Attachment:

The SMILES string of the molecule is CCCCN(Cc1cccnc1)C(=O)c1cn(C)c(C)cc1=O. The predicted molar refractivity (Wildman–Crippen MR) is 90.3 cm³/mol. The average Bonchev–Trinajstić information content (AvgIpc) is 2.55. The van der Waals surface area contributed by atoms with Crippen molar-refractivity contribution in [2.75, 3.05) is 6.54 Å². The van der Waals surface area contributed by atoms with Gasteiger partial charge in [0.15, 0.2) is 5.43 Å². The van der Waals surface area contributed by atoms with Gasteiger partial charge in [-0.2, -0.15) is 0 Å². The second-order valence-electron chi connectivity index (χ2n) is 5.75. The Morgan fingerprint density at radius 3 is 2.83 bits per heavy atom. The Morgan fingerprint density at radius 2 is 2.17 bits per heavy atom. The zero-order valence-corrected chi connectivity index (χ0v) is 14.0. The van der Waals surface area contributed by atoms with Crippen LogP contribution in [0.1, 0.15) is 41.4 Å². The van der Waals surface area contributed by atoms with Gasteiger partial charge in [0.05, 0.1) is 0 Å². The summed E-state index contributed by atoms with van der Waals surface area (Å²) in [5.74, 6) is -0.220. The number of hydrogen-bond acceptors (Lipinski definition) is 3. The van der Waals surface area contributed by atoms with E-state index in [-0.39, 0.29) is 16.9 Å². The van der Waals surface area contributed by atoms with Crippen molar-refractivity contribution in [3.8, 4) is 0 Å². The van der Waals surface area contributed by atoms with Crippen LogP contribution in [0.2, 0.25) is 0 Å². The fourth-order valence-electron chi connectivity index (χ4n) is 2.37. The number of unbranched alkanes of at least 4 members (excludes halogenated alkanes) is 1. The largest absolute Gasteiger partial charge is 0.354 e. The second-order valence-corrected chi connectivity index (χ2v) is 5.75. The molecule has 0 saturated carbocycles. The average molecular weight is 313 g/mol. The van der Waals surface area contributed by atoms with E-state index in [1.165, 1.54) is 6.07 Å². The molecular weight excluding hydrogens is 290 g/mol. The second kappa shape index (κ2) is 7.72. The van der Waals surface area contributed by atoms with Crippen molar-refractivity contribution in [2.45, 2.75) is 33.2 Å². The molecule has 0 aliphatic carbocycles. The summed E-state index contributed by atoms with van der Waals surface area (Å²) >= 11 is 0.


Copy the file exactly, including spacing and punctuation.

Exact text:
The SMILES string of the molecule is CCCCN(Cc1cccnc1)C(=O)c1cn(C)c(C)cc1=O. The predicted molar refractivity (Wildman–Crippen MR) is 90.3 cm³/mol. The average Bonchev–Trinajstić information content (AvgIpc) is 2.55. The van der Waals surface area contributed by atoms with Crippen molar-refractivity contribution in [2.75, 3.05) is 6.54 Å². The van der Waals surface area contributed by atoms with Gasteiger partial charge in [0.15, 0.2) is 5.43 Å². The van der Waals surface area contributed by atoms with Gasteiger partial charge in [-0.2, -0.15) is 0 Å². The second-order valence-electron chi connectivity index (χ2n) is 5.75. The Morgan fingerprint density at radius 3 is 2.83 bits per heavy atom. The Morgan fingerprint density at radius 2 is 2.17 bits per heavy atom. The zero-order valence-corrected chi connectivity index (χ0v) is 14.0. The van der Waals surface area contributed by atoms with Crippen LogP contribution in [0.1, 0.15) is 41.4 Å². The van der Waals surface area contributed by atoms with Gasteiger partial charge in [0.05, 0.1) is 0 Å². The summed E-state index contributed by atoms with van der Waals surface area (Å²) in [5.74, 6) is -0.220. The number of hydrogen-bond acceptors (Lipinski definition) is 3. The van der Waals surface area contributed by atoms with E-state index in [-0.39, 0.29) is 16.9 Å². The van der Waals surface area contributed by atoms with Crippen molar-refractivity contribution in [3.8, 4) is 0 Å². The van der Waals surface area contributed by atoms with Crippen LogP contribution in [0.2, 0.25) is 0 Å². The fourth-order valence-electron chi connectivity index (χ4n) is 2.37. The number of unbranched alkanes of at least 4 members (excludes halogenated alkanes) is 1. The largest absolute Gasteiger partial charge is 0.354 e. The second-order valence-corrected chi connectivity index (χ2v) is 5.75. The molecule has 0 saturated carbocycles. The average molecular weight is 313 g/mol. The van der Waals surface area contributed by atoms with E-state index in [1.165, 1.54) is 6.07 Å². The molecular weight excluding hydrogens is 290 g/mol. The second kappa shape index (κ2) is 7.72. The van der Waals surface area contributed by atoms with Crippen molar-refractivity contribution in [2.45, 2.75) is 33.2 Å². The molecule has 0 aliphatic carbocycles. The summed E-state index contributed by atoms with van der Waals surface area (Å²) >= 11 is 0.